Unfortunately, too many people have brought this mentality into church life.  They run to the church when they need to have their child baptized, to obtain a certificate of eligibility to be a godparent, to get a Mass card, etc.  “Church” is available to me when I need something, rather than being an integral part of it.  There’s no real commitment, just some service rendered.

For the Catholic Church to flourish in this or any parish, it needs a commitment by its parishioners to help build the Kingdom of God.  This may sound like some lofty ideal, but, essentially it means helping people to know, love and serve Jesus Christ.  It means to make disciples.  And this task involves commitment rather than just some occasional appearance on an as needed basis.

Remember how God through history made a covenant with His people.  I will be your God and your will be My people (Ex. 6:7, Jer. 30:22).  All the covenants of old culminated in Jesus’ new and eternal covenant sealed in His Blood.  We are reminded of this during the Eucharistic prayer of every Mass.  We are told:  Do this in memory of me.  Covenant involves total commitment.  Just look at the cross for Jesus’ commitment to us.

Granted there are all too many excuses that people have for not making a serious commitment to church: “There’s just too many rules,” “The people who go to church are all hypocrites,” “I can pray on my own,” “All they want is my money,” “All religion is pretty much the same,” “As long as I believe in God . . .,” “I am just too busy,” etc., etc.  Have you used any of these?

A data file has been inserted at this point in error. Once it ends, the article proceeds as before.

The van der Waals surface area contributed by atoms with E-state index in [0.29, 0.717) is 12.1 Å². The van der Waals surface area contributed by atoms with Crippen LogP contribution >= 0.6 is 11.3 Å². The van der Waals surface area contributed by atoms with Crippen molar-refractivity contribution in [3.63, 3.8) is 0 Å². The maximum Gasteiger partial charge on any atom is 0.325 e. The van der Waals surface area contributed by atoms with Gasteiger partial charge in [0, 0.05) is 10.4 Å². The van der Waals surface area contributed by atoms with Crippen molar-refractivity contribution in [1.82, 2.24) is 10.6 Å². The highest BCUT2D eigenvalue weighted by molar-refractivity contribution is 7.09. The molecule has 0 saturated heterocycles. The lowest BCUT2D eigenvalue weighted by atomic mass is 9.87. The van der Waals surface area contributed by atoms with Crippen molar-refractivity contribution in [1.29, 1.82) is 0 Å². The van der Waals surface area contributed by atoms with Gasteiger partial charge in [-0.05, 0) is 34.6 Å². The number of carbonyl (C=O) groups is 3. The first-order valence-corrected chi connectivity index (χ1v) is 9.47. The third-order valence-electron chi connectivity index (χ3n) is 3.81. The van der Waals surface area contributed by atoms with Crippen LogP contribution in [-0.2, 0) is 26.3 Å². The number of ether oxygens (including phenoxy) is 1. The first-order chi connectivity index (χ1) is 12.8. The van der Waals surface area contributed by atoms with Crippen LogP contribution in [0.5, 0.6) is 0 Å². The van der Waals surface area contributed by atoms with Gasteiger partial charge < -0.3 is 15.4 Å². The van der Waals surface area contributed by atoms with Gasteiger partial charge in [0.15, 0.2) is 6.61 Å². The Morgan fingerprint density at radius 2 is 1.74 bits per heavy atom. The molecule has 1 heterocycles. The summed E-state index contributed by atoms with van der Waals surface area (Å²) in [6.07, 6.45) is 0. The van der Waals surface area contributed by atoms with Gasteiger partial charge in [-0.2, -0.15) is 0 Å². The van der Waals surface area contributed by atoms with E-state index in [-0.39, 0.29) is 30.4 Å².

At times, the Church shares some blame.  When people did make an initial commitment, they became disillusioned or felt betrayed.  Their parish was merged, and their lifelong church permanently shuttered.  Some scandal (financial, sexual) upset them.  The priests, religious or parishioners did not seem welcoming or even interested.  The experience of church, for some reason, did not seem relevant to everyday life.

I am frustrated as much as anyone with the lack of interest or apathy among young adults (millennials) and their families.  As someone involved in high school teaching/ministry for 20 years, I look for the young at Mass and am frequently disappointed that they can be counted on one hand.  Knowledge of the faith is rapidly diminishing along with its practice.

We need outreach.  We need evangelization.  We need more youth ministry.  We need a commitment to Christ and His Church.  And I alone cannot do any of this without your assistance.  We should be quite aware by now that the number of priests and religious in our area is insufficient to reach the multitudes.

As we prepare for our Catholic Strong campaign this fall, I have prioritized funds to help us with evangelization and outreach to young adults and their families.  I think it is urgently needed.

I also need committed volunteers.  Please look in the mirror and see if you meet the qualifications.

Fr. Ed Namiotka